Spain’s Podemos excludes media, including EL PAÍS, from press event

Affected groups criticize move by anti-austerity party, calling it unprecedented in Spanish politics

Spanish anti-austerity party Podemos on Monday excluded several news organizations – including EL PAÍS – from a press briefing at party headquarters in Madrid. The leftist political group issued invitations to reporters who regularly cover the party to attend an off-the-record breakfast event held to introduce the group’s new spokespersons.

Podemos leader Pablo Iglesias surrounded by the press.
Podemos leader Pablo Iglesias surrounded by the press.LUIS SEVILLANO

But organizers failed to invite EL PAÍS, the Cadena SER radio network (both owned by Grupo PRISA), El Periódico de Catalunya and three other online media outlets. Their argument for doing so was that Podemos was trying to create “a space of trust.”

The Madrid Press Association (APM) issued a press release on Tuesday “deploring” the decision. The Association of Information Media (AMI) joined the criticism, noting that “the right to information is protected by Article 20 of the [Spanish] Constitution.”

An ‘El Mundo’ reporter declined to attend in protest over the selective veto

“Freedom of information should always be respected; it is proof that democracy is functioning well,” said the AMI in a statement. “Only an informed citizen can be a free citizen.”

The invitation contained the following message: “Hi! Next Monday, June 19 at 10am, we’re preparing an ‘off-the-record’ breakfast on the seventh floor of 2 Princesa street to introduce you to the new state-level spokesmen and women and to tell you about the roles they play in Podemos. The idea is for you to get to know them a little better while we share a cup of coffee.”

The invitation was received by news agencies (EFE, Europa Press and Servimedia), print media (Abc, El Mundo, La Razón and La Vanguardia), radio stations (RNE and COPE), and by numerous online dailies such as ElConfidencial.com, Eldiario.es, Público, El Español, Diario Crítico and Libertad Digital.

Losing democracy


EL PAÍS editor-in-chief Antonio Caño warned on Tuesday about the risk of seeing good journalism disappear and being engulfed by the rising tide of post-truths and fact denial.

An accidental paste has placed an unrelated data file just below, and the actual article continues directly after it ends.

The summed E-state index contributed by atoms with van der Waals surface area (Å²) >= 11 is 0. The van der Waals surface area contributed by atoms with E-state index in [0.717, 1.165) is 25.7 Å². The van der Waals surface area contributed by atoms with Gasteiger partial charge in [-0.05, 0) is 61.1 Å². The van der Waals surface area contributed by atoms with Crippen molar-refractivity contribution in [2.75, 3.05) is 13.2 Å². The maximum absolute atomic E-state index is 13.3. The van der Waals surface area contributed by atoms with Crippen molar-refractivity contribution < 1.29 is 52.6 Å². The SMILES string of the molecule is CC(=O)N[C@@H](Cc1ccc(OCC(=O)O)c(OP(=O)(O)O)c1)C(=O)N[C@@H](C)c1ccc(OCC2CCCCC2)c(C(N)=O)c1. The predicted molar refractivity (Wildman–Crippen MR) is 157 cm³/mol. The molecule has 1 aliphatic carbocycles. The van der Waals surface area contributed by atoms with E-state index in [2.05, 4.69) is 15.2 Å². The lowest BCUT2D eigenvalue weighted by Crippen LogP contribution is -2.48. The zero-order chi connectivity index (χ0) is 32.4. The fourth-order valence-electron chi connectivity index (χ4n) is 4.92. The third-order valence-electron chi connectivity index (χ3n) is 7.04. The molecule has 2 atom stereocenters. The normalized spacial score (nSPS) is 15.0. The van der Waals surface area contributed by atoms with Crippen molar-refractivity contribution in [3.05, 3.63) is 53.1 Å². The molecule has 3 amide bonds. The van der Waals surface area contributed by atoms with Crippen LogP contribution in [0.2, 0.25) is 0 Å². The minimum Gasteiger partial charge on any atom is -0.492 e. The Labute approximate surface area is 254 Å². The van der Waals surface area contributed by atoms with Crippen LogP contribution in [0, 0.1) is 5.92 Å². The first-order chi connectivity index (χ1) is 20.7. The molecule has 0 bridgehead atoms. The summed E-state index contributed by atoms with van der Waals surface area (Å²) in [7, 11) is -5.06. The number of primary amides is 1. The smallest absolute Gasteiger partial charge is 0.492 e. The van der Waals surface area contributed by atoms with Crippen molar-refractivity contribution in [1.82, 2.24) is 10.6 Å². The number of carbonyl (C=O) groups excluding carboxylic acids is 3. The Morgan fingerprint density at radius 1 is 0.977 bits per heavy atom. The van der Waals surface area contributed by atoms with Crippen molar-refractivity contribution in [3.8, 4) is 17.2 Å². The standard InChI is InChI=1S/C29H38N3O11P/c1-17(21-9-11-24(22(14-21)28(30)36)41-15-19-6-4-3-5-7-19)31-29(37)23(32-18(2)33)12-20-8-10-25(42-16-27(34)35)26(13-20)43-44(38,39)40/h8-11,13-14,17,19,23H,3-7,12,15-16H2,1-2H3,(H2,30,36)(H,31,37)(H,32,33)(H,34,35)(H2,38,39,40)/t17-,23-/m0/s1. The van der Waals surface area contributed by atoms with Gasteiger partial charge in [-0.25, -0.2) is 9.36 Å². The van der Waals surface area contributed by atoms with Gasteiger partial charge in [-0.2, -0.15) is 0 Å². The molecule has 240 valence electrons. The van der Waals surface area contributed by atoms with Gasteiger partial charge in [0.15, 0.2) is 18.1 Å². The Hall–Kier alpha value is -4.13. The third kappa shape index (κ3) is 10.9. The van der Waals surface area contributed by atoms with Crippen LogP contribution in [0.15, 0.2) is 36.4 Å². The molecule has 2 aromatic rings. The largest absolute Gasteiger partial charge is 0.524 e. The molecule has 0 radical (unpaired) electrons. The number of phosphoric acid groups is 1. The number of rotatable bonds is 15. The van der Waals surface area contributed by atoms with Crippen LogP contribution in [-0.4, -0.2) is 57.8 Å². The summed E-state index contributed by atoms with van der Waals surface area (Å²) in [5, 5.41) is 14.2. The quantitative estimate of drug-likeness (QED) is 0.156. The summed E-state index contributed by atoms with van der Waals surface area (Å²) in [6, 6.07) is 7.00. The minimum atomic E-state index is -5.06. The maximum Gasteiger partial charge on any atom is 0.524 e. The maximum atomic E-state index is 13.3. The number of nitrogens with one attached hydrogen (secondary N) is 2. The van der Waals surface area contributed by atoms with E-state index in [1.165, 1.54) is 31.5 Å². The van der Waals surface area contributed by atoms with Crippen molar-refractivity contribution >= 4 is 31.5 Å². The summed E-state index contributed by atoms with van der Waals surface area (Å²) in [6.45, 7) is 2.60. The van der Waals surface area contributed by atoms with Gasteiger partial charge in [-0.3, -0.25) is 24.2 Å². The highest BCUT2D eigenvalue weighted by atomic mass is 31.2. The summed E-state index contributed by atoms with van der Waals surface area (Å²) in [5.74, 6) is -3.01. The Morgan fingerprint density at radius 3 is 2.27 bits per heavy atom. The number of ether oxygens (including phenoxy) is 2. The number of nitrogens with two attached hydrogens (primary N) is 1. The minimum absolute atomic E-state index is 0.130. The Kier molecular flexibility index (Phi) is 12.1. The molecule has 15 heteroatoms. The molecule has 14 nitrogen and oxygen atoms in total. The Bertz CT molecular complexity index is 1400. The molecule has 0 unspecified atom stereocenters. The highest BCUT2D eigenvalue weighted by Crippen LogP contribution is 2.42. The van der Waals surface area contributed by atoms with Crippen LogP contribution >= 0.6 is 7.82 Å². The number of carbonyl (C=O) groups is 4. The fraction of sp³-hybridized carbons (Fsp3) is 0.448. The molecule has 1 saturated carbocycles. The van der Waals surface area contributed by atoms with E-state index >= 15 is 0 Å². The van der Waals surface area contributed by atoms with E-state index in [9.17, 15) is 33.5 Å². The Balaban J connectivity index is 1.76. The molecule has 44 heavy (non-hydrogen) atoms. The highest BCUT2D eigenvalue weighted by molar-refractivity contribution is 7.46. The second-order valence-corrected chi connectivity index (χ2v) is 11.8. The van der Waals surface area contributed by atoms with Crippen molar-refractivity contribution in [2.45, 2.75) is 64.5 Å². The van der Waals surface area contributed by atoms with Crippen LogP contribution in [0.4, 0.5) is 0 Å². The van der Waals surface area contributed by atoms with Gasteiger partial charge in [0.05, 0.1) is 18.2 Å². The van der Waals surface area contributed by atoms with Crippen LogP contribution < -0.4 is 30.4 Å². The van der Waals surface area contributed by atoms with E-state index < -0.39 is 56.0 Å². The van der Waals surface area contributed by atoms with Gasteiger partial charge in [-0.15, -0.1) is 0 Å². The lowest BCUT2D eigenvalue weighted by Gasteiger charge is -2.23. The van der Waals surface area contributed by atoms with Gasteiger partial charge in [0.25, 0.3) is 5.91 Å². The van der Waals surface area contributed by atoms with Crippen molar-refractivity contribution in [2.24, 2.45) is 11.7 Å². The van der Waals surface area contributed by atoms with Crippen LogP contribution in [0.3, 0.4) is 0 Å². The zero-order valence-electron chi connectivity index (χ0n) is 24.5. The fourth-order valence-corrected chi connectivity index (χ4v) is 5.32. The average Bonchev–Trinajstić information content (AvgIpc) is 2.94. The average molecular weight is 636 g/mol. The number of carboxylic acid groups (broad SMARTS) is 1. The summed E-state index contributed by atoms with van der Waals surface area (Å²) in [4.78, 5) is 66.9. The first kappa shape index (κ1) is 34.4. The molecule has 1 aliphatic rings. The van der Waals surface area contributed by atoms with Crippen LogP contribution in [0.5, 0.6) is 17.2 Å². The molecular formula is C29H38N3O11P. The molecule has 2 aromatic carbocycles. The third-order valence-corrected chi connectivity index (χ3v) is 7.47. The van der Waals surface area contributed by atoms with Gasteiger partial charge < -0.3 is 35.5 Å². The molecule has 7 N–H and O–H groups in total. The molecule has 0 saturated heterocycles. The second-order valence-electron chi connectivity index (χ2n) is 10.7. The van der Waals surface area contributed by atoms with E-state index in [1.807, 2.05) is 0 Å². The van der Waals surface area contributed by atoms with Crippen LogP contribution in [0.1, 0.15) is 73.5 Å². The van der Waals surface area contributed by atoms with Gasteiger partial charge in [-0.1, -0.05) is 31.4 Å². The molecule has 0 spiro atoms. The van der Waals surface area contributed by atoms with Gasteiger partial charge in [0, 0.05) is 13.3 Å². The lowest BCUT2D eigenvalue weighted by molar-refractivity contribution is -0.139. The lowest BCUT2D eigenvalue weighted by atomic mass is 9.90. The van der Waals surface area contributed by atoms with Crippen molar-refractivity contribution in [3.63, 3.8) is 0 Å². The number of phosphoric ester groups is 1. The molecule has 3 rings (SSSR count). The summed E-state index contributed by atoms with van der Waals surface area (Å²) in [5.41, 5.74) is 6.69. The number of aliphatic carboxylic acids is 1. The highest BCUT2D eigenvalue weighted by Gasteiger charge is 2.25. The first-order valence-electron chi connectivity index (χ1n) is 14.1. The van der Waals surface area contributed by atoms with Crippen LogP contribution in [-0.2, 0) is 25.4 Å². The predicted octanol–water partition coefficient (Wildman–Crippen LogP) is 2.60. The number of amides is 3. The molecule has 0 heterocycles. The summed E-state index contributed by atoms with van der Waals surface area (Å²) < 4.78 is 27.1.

"Traditionally, this has been known as manipulation," he said during a lecture he delivered in the Basque city of San Sebastián, at the inauguration of the Basque Country University Summer Courses.

Speaking in front of regional premier Iñigo Urkullu, Caño stated that “if we lose journalism, we lose democracy.”

But it was not sent to EL PAÍS, Cadena SER, El Periódico de Catalunya or the online outlets El Independiente, Voz Pópuli or Ok diario.

More than 15 journalists attended the event, and when some of them expressed dissatisfaction at seeing their colleagues excluded, they were told that the invitation had been selective in order to create “spaces of trust.” The reporter from El Mundo declined to attend in protest over the selective veto.

Queried by EL PAÍS regarding the reasons behind the decision, a party spokesman declined to provide any explanations.

Three months ago, Podemos had another run-in with the press after the APM received a complaint by a group of reporters who claimed that Podemos was harassing them on social media.

There is no precedent in Spain for media events – even informal ones – to leave out specific outlets. Not even in 2007, when the Popular Party (PP) decided to boycott the PRISA group over statements made by then-chairman Jesús de Polanco, did EL PAÍS or Cadena SER get left out of meetings with the media.

The move was reminiscent of the White House’s decision to block CNN, The New York Times and other major outlets from an off-camera press conference in February.

English version by Susana Urra.

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